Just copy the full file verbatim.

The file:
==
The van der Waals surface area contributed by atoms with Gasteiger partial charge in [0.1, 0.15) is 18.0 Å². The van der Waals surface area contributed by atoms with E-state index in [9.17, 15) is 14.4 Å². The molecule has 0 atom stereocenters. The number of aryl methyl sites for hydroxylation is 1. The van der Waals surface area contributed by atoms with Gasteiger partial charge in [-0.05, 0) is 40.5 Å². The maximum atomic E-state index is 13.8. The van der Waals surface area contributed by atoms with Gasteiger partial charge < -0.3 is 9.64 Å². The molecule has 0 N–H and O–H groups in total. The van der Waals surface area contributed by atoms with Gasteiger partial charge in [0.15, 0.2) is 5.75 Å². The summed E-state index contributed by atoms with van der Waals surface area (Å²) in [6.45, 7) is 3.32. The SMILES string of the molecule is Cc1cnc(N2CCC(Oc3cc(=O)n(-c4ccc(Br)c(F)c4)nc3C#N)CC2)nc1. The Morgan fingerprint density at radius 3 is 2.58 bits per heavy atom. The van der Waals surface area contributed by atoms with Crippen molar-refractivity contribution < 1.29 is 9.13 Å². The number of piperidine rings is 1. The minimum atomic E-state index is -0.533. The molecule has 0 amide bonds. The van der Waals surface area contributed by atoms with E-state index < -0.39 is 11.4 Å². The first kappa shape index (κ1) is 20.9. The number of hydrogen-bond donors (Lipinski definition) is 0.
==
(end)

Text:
The van der Waals surface area contributed by atoms with Gasteiger partial charge in [0.1, 0.15) is 18.0 Å². The van der Waals surface area contributed by atoms with E-state index in [9.17, 15) is 14.4 Å². The molecule has 0 atom stereocenters. The number of aryl methyl sites for hydroxylation is 1. The van der Waals surface area contributed by atoms with Gasteiger partial charge in [-0.05, 0) is 40.5 Å². The maximum atomic E-state index is 13.8. The van der Waals surface area contributed by atoms with Gasteiger partial charge < -0.3 is 9.64 Å². The molecule has 0 N–H and O–H groups in total. The van der Waals surface area contributed by atoms with Gasteiger partial charge in [0.15, 0.2) is 5.75 Å². The summed E-state index contributed by atoms with van der Waals surface area (Å²) in [6.45, 7) is 3.32. The SMILES string of the molecule is Cc1cnc(N2CCC(Oc3cc(=O)n(-c4ccc(Br)c(F)c4)nc3C#N)CC2)nc1. The Morgan fingerprint density at radius 3 is 2.58 bits per heavy atom. The van der Waals surface area contributed by atoms with Crippen molar-refractivity contribution < 1.29 is 9.13 Å². The number of piperidine rings is 1. The minimum atomic E-state index is -0.533. The molecule has 0 amide bonds. The van der Waals surface area contributed by atoms with E-state index < -0.39 is 11.4 Å². The first kappa shape index (κ1) is 20.9. The number of hydrogen-bond donors (Lipinski definition) is 0.